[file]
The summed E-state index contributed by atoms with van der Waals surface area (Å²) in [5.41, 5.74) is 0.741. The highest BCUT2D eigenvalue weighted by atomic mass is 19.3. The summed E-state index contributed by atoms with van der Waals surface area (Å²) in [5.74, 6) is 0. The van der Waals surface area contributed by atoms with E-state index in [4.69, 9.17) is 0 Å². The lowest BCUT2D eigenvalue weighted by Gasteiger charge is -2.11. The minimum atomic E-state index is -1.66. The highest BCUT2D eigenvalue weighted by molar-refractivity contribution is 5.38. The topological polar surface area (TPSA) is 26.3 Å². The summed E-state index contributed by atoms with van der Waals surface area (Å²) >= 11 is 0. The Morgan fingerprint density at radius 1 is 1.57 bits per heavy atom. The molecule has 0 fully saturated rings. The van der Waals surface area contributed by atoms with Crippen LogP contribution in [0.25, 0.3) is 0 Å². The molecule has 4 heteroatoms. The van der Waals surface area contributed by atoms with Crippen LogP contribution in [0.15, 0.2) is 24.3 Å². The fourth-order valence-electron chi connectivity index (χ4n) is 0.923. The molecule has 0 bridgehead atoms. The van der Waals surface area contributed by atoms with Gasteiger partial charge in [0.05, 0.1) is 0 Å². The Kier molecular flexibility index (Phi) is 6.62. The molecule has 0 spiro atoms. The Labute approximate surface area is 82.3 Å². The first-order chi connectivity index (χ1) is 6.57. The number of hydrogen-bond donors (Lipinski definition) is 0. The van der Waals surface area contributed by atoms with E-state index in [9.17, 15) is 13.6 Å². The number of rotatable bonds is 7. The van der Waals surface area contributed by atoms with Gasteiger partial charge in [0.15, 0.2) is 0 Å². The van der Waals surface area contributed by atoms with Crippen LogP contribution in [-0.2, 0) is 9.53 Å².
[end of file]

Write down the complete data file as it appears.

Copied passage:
The summed E-state index contributed by atoms with van der Waals surface area (Å²) in [5.41, 5.74) is 0.741. The highest BCUT2D eigenvalue weighted by atomic mass is 19.3. The summed E-state index contributed by atoms with van der Waals surface area (Å²) in [5.74, 6) is 0. The van der Waals surface area contributed by atoms with E-state index in [4.69, 9.17) is 0 Å². The lowest BCUT2D eigenvalue weighted by Gasteiger charge is -2.11. The minimum atomic E-state index is -1.66. The highest BCUT2D eigenvalue weighted by molar-refractivity contribution is 5.38. The topological polar surface area (TPSA) is 26.3 Å². The summed E-state index contributed by atoms with van der Waals surface area (Å²) >= 11 is 0. The Morgan fingerprint density at radius 1 is 1.57 bits per heavy atom. The molecule has 0 fully saturated rings. The van der Waals surface area contributed by atoms with Crippen LogP contribution in [0.25, 0.3) is 0 Å². The molecule has 4 heteroatoms. The van der Waals surface area contributed by atoms with Crippen LogP contribution in [0.15, 0.2) is 24.3 Å². The fourth-order valence-electron chi connectivity index (χ4n) is 0.923. The molecule has 0 bridgehead atoms. The van der Waals surface area contributed by atoms with Gasteiger partial charge in [0.05, 0.1) is 0 Å². The Kier molecular flexibility index (Phi) is 6.62. The molecule has 0 spiro atoms. The Labute approximate surface area is 82.3 Å². The first-order chi connectivity index (χ1) is 6.57. The number of hydrogen-bond donors (Lipinski definition) is 0. The van der Waals surface area contributed by atoms with E-state index in [9.17, 15) is 13.6 Å². The number of rotatable bonds is 7. The van der Waals surface area contributed by atoms with Gasteiger partial charge in [0.15, 0.2) is 0 Å². The van der Waals surface area contributed by atoms with Crippen LogP contribution in [-0.2, 0) is 9.53 Å².